And so it came to pass the Goberdhan and Tellier egged each other on. And “people loved it.” The first Elf on a Shelf Tellier posted on Facebook was “Tina on a Gina,” to wit Tina Turner on the shoulder of arts administrator/ stage manager Gina Puntil. “Alanis on a Janis”? Alanis Morisette on the NDP’s intrepid Janis Irwin. “It got thousands of Likes on Facebook,” says Tellier. One giddy thing led to another, more and more, the punnier the better, a veritable online carnival of free-associative wackiness.
“One of my favourite parts,” says Tellier, “is that neither of us ever made a decision to have a ‘project’…. It wasn’t till we were eyeballs deep into it, and people started reach out to us with suggestions” that the pair even realized they had one going. And it was a bona fide Edmonton theatre craze, a kind of group hug in a hug-less time.
“Suddenly I realized that with all the memes he’d made, no one had made one of Luc,” says Goberdhan. Hence, a beaming image of him, a jukebox on his shoulder: “juke on a Luc.”
“I can’t sleep any more because I’ve got rhymes on the brain,” she laughs. “If it’s 4 a.m. and I think of something, I have to put it on my phone, or I’ll forget it.”
They’re both musical theatre triple-threats; they write and act; they’re instigators and activists. But somehow Tellier and Goberdhan didn’t meet doing a show. That story is pretty oddball, too. They were both pretending to be clients of up-and-coming lawyers.
And it’s not like they aren’t busy. Tellier is doing queer dramaturgy for MacEwan University’s upcoming (online) production of the big Sondheim musical your, now in rehearsal. He’s an arts educator at Jube School. Goberdhan is planning out her new Azimuth directorship. “I had COVID at one point,” she says. “And I still have residual effects, like brain fog…. Reading grant applications has been hard. But I can do this,” she says of theatre memes. It’s visual!”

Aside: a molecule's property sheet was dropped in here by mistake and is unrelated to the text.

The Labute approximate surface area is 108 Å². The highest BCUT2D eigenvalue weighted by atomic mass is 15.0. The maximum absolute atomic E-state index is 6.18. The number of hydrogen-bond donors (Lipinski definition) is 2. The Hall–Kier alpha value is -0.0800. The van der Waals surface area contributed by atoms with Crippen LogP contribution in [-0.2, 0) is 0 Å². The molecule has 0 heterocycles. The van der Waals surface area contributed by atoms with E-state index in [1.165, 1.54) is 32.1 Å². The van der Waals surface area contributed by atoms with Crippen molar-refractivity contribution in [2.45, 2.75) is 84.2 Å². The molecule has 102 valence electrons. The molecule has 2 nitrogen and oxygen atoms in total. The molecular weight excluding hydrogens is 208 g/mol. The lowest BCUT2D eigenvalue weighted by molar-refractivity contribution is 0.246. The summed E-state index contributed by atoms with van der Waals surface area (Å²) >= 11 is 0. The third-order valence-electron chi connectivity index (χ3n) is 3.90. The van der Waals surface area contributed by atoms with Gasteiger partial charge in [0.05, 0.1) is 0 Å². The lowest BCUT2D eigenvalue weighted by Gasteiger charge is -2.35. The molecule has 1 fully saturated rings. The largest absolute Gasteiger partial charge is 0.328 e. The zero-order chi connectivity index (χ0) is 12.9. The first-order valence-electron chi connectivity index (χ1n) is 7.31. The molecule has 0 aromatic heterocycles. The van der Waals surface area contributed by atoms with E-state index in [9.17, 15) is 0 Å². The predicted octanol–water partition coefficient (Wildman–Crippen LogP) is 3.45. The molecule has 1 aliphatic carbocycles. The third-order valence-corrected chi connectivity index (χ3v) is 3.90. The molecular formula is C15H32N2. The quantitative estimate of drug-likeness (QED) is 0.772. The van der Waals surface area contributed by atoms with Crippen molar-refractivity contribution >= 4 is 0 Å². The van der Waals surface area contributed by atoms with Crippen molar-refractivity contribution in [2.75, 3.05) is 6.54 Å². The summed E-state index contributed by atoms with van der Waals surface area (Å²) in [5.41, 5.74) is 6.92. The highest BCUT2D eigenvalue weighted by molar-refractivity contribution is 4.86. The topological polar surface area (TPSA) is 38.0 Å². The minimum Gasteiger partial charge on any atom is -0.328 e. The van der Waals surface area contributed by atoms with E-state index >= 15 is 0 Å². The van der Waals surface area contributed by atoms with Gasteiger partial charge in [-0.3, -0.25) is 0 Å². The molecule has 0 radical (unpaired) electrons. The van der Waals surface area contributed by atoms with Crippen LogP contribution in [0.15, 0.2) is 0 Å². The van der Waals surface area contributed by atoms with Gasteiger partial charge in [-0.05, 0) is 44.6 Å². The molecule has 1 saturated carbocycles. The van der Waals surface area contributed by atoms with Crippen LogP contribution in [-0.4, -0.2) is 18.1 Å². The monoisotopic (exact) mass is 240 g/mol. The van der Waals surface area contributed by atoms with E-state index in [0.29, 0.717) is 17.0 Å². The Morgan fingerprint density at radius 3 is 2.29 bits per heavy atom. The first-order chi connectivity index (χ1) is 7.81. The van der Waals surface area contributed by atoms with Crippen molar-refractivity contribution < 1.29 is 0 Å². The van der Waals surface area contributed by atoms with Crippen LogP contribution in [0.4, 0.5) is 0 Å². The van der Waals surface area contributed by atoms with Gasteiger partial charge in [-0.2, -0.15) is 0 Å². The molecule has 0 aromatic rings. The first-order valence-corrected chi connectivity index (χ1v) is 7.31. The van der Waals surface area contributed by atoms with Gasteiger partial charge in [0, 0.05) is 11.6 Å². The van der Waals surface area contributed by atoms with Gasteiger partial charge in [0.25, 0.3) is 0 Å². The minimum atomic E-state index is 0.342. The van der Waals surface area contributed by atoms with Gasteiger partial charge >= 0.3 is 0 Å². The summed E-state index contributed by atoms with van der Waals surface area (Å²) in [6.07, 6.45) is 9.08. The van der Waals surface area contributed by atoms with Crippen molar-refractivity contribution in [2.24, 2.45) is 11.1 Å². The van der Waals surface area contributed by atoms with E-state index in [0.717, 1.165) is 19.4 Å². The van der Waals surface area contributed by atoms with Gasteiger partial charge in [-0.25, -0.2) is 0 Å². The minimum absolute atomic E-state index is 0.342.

“At the beginning it was really easy. Gecko on a Mieko,” says Tellier of their Mieko Ouchi meme. Another early fave is “Maquette on a Paquette,” with its set mock-up on the shoulder of director/stage manager Wayne Paquette, of Blarney Productions. And who will not smile to see “Clooney on a Mooney,” a meme shoulder tribute to Edmonton theatre legend Margaret Mooney?
Now the guessing game is getting trickier, sometimes more abstract, sometimes more specific. If you’re a Facebook friend of hers, check out actor/director Emma Houghton, with a tiny bear on her shoulder saying ‘I don’t know’.” It’s “Doubtin’ on a Houghton.” Sometimes the guesses are better than the original, says Goberdhan, of “Dilemma on an Emma.” I’ll leave you to think about “Carousin’ on a Brausen.” (There’s a yours truly meme too, and it’s a hoot).
“We’re approaching brain saturation,” Tellier laughs. “If this is what we can come up with by accident, imagine what we could do…” he trails off. “We’ve stumbled on something that brings us together.”
And a time that’s been cruelly isolating for the Edmonton theatre community and artists who are, by profession and temperament, collaborators, has gotten warmer. “I miss everyone so much right now,” says Goberdhan.
Calendar orders: paypal.me/memequeensyeg.